Prototype app to revolutionise glaucoma treatment

Funding helps Moorfields develop OpenEyes open source electronic patient record system for opthalmology

A prototype app that will remotely collect data from glaucoma patients and send it to be viewed by specialists in another location has been developed by experts at Moorfields Eye Hospital.

OpenEyes is a collaborative, open source electronic patient record (EPR) system for ophthalmology developed by Moorfields clinicians in conjunction with Charing Systems and Black Pear Software.

Virtual clinics are a way of improving living with glaucoma by reducing patients’ need for regular travel to a central hospital and freeing up more of the consultants’ time to concentrate on treating the condition

The pilot application, designed for use with iPads, is seen as a way of enabling the running of virtual glaucoma clinics, which can potentially save patients numerous and often inconvenient trips to hospital, and will free up glaucoma specialists’ time.

Development of the solution was funded by a £75,000 award from NHS Connecting for Health‘s Interoperability Toolkit (ITK) Information Sharing Challenge Fund (ISCF).

Glaucoma is a chronic condition of the eye characterised by raised intraocular pressure and progressive damage to the optic nerve. It is one of the major causes of visual loss in the UK and involves regular examinations for patients, typically every four to six months, to ensure their treatment, usually eye drops, remains effective in preventing further loss of vision. Frequent visits to hospital for examinations can be inconvenient for patients and also means high workloads for glaucoma clinics in hospital.

The medical management of glaucoma is dependent on the monitoring of discrete and relatively small sets of clinical data, looking for changes over time and/or relative to individualised standards. For example, a patient may have a ‘target’ intraocular pressure, above which the risk of visual loss becomes much greater. Therefore, decisions about treatment can in most cases be made based on the values of those measurements. This makes the running of remote clinics possible as data can be acquired by clinical staff who are not necessarily trained to make management decisions, with the decision-making made in ‘virtual clinics’ by expert consultants.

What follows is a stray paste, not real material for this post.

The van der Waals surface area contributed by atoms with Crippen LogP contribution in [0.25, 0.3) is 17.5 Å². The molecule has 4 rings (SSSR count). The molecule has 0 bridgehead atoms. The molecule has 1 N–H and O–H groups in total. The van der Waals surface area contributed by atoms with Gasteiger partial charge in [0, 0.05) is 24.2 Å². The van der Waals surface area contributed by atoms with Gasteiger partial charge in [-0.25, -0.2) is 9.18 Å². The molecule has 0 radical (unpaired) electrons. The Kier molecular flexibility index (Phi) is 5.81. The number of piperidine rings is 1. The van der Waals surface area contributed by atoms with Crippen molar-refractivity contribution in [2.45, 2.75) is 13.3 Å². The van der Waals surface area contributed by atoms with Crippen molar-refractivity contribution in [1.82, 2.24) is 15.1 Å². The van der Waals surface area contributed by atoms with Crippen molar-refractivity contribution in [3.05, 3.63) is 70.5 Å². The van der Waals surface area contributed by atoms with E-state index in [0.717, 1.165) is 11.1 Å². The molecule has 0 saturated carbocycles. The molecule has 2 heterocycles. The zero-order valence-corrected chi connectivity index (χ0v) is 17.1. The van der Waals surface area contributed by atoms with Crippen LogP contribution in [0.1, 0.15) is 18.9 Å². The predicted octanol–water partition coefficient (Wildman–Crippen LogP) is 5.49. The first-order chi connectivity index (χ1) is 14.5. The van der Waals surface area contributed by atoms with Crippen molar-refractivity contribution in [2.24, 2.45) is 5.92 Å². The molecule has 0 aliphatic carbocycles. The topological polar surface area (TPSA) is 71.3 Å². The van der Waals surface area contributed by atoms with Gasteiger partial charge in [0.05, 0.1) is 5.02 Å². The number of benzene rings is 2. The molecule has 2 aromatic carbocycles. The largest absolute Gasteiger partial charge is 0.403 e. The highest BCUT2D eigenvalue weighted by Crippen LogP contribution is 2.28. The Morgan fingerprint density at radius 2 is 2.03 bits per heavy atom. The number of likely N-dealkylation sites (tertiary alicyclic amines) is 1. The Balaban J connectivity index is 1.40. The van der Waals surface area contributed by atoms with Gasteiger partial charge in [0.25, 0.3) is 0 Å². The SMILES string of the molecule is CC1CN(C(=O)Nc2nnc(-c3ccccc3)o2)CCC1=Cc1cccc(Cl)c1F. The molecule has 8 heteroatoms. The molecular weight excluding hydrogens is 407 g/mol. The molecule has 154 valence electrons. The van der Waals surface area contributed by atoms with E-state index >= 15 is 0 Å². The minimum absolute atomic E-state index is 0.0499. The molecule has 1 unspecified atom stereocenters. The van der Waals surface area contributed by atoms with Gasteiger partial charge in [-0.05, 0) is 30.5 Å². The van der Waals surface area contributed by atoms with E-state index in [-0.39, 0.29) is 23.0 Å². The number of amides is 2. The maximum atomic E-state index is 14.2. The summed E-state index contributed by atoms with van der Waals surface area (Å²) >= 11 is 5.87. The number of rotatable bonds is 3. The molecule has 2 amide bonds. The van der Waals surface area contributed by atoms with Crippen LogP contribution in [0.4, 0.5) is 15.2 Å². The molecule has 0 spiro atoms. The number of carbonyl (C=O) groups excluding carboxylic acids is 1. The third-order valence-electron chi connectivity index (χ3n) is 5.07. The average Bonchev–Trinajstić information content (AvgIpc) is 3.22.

The prototype solution uses iPads in remote community clinics to enable a Black Pear app called iRIS to capture the metrics associated with glaucoma assessments. The patient data is then messaged using ITK from the iPad to the Moorfields OpenEyes patient record system, from where a specialist consultant can diagnose glaucoma. Working closely with Charing Systems, data was collected and stored through use of openEHR archetypes. The combination of ITK and use of openEHR archetypes has proven to be an effective method for collecting and transferring clinical data.

Interoperability with OpenEyes coupled with specialist functionality on iPads will reduce administrative burden, resulting in an efficient service and an increase in capacity to see more patients

The team now hopes to develop the prototype further and set up a series of virtual clinics making use of the tablet software in peripheral centres, with decision-making being carried out by experienced consultants at Moorfields’ City Road branch.

Consultant ophthalmologist and head of the OpenEyes team at Moorfields, Bill Aylward, said: “The funding has allowed us to develop and trial this pilot and work with external partners to extend the reach of OpenEyes to other clinical areas and enable us to move closer to the internationally-accepted standard of openER, which in turn will improve the sharing and analysis of clinical data.

“Virtual clinics are a way of improving living with glaucoma by reducing patients’ need for regular travel to a central hospital and freeing up more of the consultants’ time to concentrate on treating the condition.”

Dr David Jehring, chief executive of Black Pear, added: “We are delighted to be involved in this pioneering mobile set-up, which allows us to bring glaucoma assessments closer to the patient, allowing them to rapidly gain access to the required optimal care. Interoperability with OpenEyes coupled with specialist functionality on iPads will reduce administrative burden, resulting in an efficient service and an increase in capacity to see more patients.”

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